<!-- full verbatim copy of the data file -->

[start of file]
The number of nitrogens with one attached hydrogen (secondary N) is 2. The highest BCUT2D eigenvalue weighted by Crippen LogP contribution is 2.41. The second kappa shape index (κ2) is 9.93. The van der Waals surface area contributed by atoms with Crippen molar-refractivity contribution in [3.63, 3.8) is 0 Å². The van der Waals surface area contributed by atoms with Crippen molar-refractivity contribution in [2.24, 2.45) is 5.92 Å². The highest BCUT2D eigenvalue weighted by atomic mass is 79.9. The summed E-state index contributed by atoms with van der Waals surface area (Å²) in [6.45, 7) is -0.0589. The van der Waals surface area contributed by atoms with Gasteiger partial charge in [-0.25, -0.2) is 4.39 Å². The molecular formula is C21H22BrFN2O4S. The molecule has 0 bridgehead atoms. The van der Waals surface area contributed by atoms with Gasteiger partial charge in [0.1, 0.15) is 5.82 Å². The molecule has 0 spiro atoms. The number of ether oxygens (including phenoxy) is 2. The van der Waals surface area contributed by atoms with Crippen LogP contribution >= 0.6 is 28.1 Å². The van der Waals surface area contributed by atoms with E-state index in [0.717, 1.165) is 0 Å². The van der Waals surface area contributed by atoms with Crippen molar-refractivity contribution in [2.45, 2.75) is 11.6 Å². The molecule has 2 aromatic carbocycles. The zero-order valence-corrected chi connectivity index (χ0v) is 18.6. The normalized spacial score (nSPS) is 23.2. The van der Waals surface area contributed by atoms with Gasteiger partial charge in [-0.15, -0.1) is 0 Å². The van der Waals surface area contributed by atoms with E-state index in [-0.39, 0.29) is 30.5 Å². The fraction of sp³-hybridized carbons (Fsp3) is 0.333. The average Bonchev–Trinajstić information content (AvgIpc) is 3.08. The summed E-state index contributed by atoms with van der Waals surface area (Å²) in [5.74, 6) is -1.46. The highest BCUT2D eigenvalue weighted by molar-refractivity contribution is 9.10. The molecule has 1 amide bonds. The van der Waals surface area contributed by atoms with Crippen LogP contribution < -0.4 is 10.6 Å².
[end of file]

The number of nitrogens with one attached hydrogen (secondary N) is 2. The highest BCUT2D eigenvalue weighted by Crippen LogP contribution is 2.41. The second kappa shape index (κ2) is 9.93. The van der Waals surface area contributed by atoms with Crippen molar-refractivity contribution in [3.63, 3.8) is 0 Å². The van der Waals surface area contributed by atoms with Crippen molar-refractivity contribution in [2.24, 2.45) is 5.92 Å². The highest BCUT2D eigenvalue weighted by atomic mass is 79.9. The summed E-state index contributed by atoms with van der Waals surface area (Å²) in [6.45, 7) is -0.0589. The van der Waals surface area contributed by atoms with Gasteiger partial charge in [-0.25, -0.2) is 4.39 Å². The molecular formula is C21H22BrFN2O4S. The molecule has 0 bridgehead atoms. The van der Waals surface area contributed by atoms with Gasteiger partial charge in [0.1, 0.15) is 5.82 Å². The molecule has 0 spiro atoms. The number of ether oxygens (including phenoxy) is 2. The van der Waals surface area contributed by atoms with Crippen LogP contribution >= 0.6 is 28.1 Å². The van der Waals surface area contributed by atoms with E-state index in [0.717, 1.165) is 0 Å². The van der Waals surface area contributed by atoms with Crippen molar-refractivity contribution in [2.45, 2.75) is 11.6 Å². The molecule has 2 aromatic carbocycles. The zero-order valence-corrected chi connectivity index (χ0v) is 18.6. The normalized spacial score (nSPS) is 23.2. The van der Waals surface area contributed by atoms with Gasteiger partial charge in [-0.15, -0.1) is 0 Å². The van der Waals surface area contributed by atoms with E-state index in [-0.39, 0.29) is 30.5 Å². The fraction of sp³-hybridized carbons (Fsp3) is 0.333. The average Bonchev–Trinajstić information content (AvgIpc) is 3.08. The summed E-state index contributed by atoms with van der Waals surface area (Å²) in [5.74, 6) is -1.46. The highest BCUT2D eigenvalue weighted by molar-refractivity contribution is 9.10. The molecule has 1 amide bonds. The van der Waals surface area contributed by atoms with Crippen LogP contribution < -0.4 is 10.6 Å².